Obligatory: yesterday was Chuseok, but instead of doing a really bland write-up about it, I'm going to be lazy and link to the Wikipedia article. And if that's TL;DR, here's the short version: Chuseok is almost (but not really) like Thanksgiving; a more apt comparison would be to the old school Celtic/new school Wiccan concept of Samhain, but that remains too obscure a reference for most Americans so the Thanksgiving comparison stays. If nothing else, the comparison to Thanksgiving does work well when you consider that both days are notoriously bad travel days, as tradition dictates you spend said holiday with your family. I tried to do the next best thing to going home, and that was have something appropiately ethnic for dinner, but my usual Uzbek haunt was closed for the holiday.
And that's all I have to say about Chuseok. What's prompting me to write is a desire to write about being a fat girl in Korea, after seeing this article from Glamour linked in multiple places.
I should preface this by saying that I call myself a "fat girl in Korea" with the greatest possible affection. Fat is not an inherently negative word for me. I generally consider it to be pretty neutral (as opposed to "lardass," "slob," "pig," and other pejorative terms based around weight). So don't read it as depressed self-deprecation, because that's not how I intend it.
To say that most of the time I'm okay with being fat girl in Korea would approach the truth, but not quite. Right before I left, I was more than okay with being a fat girl in the US, being that I was in better physical (and mental) shape than I had been in previous years. It was a good attitude to bolster me through the fact that I was going to Korea where I knew the average was no longer a size 16.
Nonetheless, you do notice things. I can't buy any bottoms except men's pants in the department store—and even then, just barely—even before I gained a sort of "freshman Korean fifteen" (remember how I said Koreans like to eat and drink a lot? yeah). Because I'm a bit bottom-heavy, I can make do with tops from the women's section, but again—barely. Which is strange when at home I was rocking the 12/14 range, easy enough to find in an American department store of LotteMart's caliber (as well as Goodwill and Salvation Army, where I do an equal amount of clothes shopping). But in Minlak-dong, a poor neighborhood in a country where fat, not thin, is linked to wealth and money, there's no market for anything that big. And even at my "ideal" weight (ideal in terms of where I want to be, not according to whatever medical authority), I don't think I could squeeze my ass into any but the tippy-top end of the size range, if that. I can't imagine doing that even if I were skin and bones; I think my bones there are just too big. And yeah I dig having hips and not looking "like a 12-year-old boy" (as my own boy would say), but sometimes I need a new pair of pants!
So wandering through the clothing aisles, walking down the street on the way to school, spending all of my time around Korean women...you begin to feel like a whale in a country full of sardines. You do occasionally see chunkier Korean women out here, but they are few and far between. And I still don't know what society thinks about them. As for obese? Out and out unhealthy? I can count on one hand the number of obese Koreans I've run into, man or woman, and still have fingers left over.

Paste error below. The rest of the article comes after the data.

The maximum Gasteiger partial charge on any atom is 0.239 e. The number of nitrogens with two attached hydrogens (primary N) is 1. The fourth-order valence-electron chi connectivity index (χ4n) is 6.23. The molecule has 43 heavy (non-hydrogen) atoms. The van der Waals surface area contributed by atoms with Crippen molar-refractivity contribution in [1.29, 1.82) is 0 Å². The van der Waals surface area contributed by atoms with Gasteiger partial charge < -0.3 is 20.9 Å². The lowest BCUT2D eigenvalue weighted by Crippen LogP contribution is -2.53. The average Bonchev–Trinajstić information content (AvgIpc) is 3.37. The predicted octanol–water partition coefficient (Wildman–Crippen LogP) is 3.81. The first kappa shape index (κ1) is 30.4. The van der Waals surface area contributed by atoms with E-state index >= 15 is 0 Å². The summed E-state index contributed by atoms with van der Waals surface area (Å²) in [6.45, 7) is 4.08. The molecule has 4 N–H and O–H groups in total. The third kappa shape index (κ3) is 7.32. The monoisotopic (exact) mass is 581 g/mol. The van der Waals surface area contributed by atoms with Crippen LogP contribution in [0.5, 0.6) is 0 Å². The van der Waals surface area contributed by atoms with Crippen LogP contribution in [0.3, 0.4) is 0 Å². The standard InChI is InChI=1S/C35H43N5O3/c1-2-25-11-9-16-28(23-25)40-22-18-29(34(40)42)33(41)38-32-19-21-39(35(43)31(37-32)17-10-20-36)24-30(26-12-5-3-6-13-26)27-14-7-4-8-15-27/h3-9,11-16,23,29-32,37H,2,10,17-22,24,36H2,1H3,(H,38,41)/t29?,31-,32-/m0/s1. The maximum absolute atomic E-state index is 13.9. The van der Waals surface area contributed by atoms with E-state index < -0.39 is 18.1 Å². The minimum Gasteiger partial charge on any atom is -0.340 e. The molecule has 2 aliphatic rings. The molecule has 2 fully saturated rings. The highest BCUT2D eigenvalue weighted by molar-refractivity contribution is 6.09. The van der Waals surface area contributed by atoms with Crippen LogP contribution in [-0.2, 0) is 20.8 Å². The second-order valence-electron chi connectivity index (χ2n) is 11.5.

One of my former students (who since moved to another hagwon, unfortunately) was a sixth grade girl named Julie, on the tall side and also a bit heavy-set. She was one of my favorites in a class that I largely despise, and the rest of the class seemed to like her just as much. She was outgoing and commanding of attention (not in a bitchy way, but in a natural leader sort of way), and she had a really cute sense of style. I can't tell if she ever felt insecure about her body, and I can't tell what the students said about her when she wasn't around (if they even said anything), but from what interaction I could witness she was really quite popular.
Another one of my students is a fifth grade boy, Jack. He's a bit fatter than Julie; outside of "oh, he's just big-boned" range into full-on fat. Jack is the class pariah. It's hard to tell if it's because he's a fat kid (Mina thinks it is) or because he's just a generally bizarre child who sort of thrives on being the weird kid, but whatever the reason the other students make no bones about their dislike of him. Some days, I'll admit, they play nice, and if he gets upset they apologize, but other days they legitimately give him a hard time.
As for me, I've gotten some amount of ribbing from students because of my weight. I've also gotten an equal (probably greater) amount of compliments, from students and from adults, so it all balances out.
Nonetheless it's one thing to be okay with yourself when you see a fair amount of women who look (more or less) like you. It's another thing to be okay with yourself in a country full of stick figures. It's incredibly frustrating to realize that I can't just run out to the store and get a new tank top or a new pair of shorts if I need one. It's frustrating to feel like I'm a giant clumsy blob who's always in the way. It's hard to love yourself when you don't see anyone like you.
“next bus outta here”
2 years ago